Sunday, June 12, 2016

Ellensburg Gran Fondo 2016

Before I embarked on the Tour of California I added the Ellensburg Gran Fondo I have never done a Gran Fondo and thought it would be something to have on the calendar when I got back.

Like all events is snuck up on me and before I knew it, I had a week to go and I had not checked my cyclocross bike or selected my tires.  In my mind it was going to be as simple as switching the tires from my rain bike to my cross bike, job done.

Before doing anything, I switched the cross tires for a set or 700x28 continentals and took it for a ride.  In my climbing gears I was getting crazy jumping but only under pressure.  A-ha, I have been here before with my road bike a guessed correctly that the cassette was worn.  A change of cassette (from my rain bike) and no more jumping.  Sorted, I thought.  Nope, on the next ride I discovered a clicking noise that could only be the wheels or bottom bracket.  I opted for a wheel switch first.  No dice.  I then dropped the chain off in the stand and spun the crank.  Yup, you guessed it the bottom bracket was shot. 

By now both my rain bike and cross bike are in bits and I have no bike to ride in the event.  I rush ordered a WheelsMfg bottom bracket.  The whole bottom bracket standard drives me to distraction.  I kept my fingers crossed I ordered the right part.

Whilst waiting for the part to arrive I decided to switch the tires.  It turns out that if you use your bike, stuff wears out, go figure. On inspection my rear tire had a hole in it and my front tire had so many small cuts it looked like a crazed pixy had stabbed and slashed at it with a tiny knife.  Damn pixy, now I needed tires.  Having the option of new tires then introduced the dilemma of which ones to get.  With 36 miles of gravel, tread would be helpful however it would be a drag on the road.  In the end I opted for a set of Tubeless Specialized Roubaix's 700c x30/32 as I enjoyed them during the winter and they stood up well to local gravel paths, until the pixy got at them.

On Saturday, before the ride the next day, the assembly started. With only the minimum number of swear words everything went together as planned.  An hour ride confirmed the bike was ready for a Gran Fondo.

An early start of 3:30am is not a time for a person to get out of bed.  It is simply the middle of the night.  Well that was the time I woke up and reluctantly dragged my protesting body out of bed.  The start time for the ride was 8am with registration opening at 6:45am, oh and I am about 2 hours with no traffic from registration.  On the upside there was just me and a few insomniacs on the road.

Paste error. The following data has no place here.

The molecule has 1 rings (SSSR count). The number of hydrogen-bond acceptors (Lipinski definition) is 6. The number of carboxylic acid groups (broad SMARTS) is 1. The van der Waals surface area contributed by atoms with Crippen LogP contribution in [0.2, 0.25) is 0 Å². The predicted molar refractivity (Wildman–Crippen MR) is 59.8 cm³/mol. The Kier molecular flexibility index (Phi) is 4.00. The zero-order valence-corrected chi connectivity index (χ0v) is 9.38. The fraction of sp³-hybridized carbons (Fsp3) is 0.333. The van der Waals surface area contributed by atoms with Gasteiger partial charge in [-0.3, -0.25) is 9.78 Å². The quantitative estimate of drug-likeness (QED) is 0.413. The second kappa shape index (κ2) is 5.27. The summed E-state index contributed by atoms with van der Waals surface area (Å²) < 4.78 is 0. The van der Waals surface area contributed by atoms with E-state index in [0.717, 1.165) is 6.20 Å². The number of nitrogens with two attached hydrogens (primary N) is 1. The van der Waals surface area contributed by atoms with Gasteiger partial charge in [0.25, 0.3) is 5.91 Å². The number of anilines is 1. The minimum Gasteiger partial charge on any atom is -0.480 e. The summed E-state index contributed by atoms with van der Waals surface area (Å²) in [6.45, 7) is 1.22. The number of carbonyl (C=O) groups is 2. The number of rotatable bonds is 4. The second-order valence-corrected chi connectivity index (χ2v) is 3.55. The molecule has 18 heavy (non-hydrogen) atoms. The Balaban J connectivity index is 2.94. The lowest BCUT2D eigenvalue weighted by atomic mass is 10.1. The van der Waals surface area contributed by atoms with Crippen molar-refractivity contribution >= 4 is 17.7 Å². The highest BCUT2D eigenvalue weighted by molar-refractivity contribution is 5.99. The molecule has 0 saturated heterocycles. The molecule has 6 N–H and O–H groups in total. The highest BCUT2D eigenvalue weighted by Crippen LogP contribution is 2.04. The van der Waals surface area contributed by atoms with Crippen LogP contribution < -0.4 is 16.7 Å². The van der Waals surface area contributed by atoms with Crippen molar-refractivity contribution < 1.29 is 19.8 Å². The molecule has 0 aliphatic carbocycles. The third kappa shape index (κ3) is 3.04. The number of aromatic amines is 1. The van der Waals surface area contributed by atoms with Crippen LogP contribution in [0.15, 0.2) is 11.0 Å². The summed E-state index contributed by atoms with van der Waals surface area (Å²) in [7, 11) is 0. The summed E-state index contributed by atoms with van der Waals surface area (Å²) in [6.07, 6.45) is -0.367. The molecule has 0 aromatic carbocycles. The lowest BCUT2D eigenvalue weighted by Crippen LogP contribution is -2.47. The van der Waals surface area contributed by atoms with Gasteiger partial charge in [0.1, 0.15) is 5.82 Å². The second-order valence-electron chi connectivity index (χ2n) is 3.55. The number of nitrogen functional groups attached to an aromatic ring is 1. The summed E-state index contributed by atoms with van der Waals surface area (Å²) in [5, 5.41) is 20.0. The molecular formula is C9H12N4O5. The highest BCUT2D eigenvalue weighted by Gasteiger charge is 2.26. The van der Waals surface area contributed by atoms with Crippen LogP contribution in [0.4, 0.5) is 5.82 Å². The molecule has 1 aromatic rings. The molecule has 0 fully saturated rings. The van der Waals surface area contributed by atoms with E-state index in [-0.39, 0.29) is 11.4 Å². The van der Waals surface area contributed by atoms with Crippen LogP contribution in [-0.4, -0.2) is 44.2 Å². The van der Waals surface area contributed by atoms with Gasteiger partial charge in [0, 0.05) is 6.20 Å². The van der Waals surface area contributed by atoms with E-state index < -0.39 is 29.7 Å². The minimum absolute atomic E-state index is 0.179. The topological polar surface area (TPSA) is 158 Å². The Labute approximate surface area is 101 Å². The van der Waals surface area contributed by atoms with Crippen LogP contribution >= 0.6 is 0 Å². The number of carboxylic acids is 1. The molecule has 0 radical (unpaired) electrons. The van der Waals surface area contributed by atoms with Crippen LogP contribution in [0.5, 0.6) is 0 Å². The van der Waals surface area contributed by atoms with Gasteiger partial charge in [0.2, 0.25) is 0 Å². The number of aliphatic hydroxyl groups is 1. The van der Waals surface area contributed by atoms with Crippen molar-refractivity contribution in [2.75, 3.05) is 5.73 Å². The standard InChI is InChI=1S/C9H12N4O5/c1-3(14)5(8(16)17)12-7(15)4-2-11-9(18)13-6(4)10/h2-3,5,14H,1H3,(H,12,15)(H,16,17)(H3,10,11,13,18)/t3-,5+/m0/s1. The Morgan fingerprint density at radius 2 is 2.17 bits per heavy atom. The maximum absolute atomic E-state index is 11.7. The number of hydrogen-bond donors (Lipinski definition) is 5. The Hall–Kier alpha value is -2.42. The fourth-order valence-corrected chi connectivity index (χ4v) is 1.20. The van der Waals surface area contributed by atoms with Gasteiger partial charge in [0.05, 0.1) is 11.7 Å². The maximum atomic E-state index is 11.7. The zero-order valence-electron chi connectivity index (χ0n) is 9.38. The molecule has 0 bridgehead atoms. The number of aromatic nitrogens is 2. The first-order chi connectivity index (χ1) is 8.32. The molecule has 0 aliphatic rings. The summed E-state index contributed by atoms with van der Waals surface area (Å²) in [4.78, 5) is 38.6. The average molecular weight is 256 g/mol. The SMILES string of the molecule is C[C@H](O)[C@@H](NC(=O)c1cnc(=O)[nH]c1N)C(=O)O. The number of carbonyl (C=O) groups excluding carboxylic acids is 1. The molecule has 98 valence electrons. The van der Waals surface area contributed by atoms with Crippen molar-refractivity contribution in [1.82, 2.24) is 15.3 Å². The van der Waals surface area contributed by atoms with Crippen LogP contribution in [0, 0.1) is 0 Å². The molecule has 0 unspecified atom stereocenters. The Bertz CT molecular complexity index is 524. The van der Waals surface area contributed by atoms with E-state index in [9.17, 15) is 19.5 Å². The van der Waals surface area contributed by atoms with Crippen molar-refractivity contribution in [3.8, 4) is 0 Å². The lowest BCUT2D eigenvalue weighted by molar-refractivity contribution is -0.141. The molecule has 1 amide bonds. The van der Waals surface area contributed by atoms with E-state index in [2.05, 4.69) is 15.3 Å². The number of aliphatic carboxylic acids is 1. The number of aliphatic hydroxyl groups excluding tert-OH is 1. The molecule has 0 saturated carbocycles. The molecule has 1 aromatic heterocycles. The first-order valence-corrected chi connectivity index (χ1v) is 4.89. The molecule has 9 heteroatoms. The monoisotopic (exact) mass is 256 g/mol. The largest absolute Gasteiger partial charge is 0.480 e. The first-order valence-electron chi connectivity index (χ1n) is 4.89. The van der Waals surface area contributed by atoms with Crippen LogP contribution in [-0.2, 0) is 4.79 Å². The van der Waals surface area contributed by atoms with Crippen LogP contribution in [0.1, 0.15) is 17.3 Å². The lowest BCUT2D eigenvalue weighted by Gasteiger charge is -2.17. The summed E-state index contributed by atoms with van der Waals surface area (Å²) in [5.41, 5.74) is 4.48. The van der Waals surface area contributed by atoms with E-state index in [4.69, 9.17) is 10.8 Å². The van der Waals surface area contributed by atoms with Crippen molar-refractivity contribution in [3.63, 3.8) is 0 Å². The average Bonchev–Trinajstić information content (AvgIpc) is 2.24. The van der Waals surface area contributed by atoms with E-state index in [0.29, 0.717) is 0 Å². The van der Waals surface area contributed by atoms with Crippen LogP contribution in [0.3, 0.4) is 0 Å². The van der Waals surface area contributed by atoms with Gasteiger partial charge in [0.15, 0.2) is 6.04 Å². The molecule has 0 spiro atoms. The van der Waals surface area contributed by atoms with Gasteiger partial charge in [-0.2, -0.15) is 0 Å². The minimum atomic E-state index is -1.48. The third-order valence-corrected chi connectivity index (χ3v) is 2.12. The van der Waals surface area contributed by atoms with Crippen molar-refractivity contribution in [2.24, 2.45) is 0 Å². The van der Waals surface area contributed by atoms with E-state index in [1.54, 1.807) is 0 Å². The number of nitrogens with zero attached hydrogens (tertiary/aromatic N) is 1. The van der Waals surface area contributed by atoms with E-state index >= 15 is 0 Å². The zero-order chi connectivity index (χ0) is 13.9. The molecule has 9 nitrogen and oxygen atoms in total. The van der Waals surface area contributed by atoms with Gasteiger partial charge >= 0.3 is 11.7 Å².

I arrived with plenty of time to get my bike ready, change and catch up with a few friends who were also taking on the challenge.  Normally I would have enjoyed riding with them but I wanted to test myself and see what time I could do it in.

After the race briefing at 7:45am we had a neutral roll out behind the organizers truck for the first 3 miles.  For some reason I expected the first half of the ride to be pretty mellow, after all the climbs were not until the gravel section and it was not a race.  I could not have been more wrong.  As the rider in front of me pulled up I started my turn on the front.  I kept a respectable pace of 20-21mph but that apparently was not fast enough.  Not a minute into my pull and attacks were launched off the front with everyone scrabbling to find a wheel.

I decided to let 10 or so riders go before I jumped on the train.  Everyone came back together and the pace was significantly lifted.  What the hell I thought, lets see what happens if I just react.  It was hard work matching all the surges but eventually it settled down at which point one rider jumped away, never to be seen again, well that is never to be seen by the rest of us.  He went on to finish first so I understand.

The gravel is coming, that is 36 miles of it and somewhere in the region of 7000ft of climbing.  Now, I had prepared and reviewed the profile but it still did not prepare me for the monster ahead.  Fortunately, I did not know what I was getting into before I was fully committed and anyone climbing that thing in a compact double with a 28 on the back should be committed.  Wait, I am getting ahead of my self.  The transition from road to gravel was a road climb followed by a gravel wall, well it looked like one.  I had already decided to pace myself and had subsequently started to fall back when I hit it.  To give you an idea of the grade, the rider next to me ran out of gears and keeled over sideways, it would have been funny if I was not fighting to keep my own bike upright.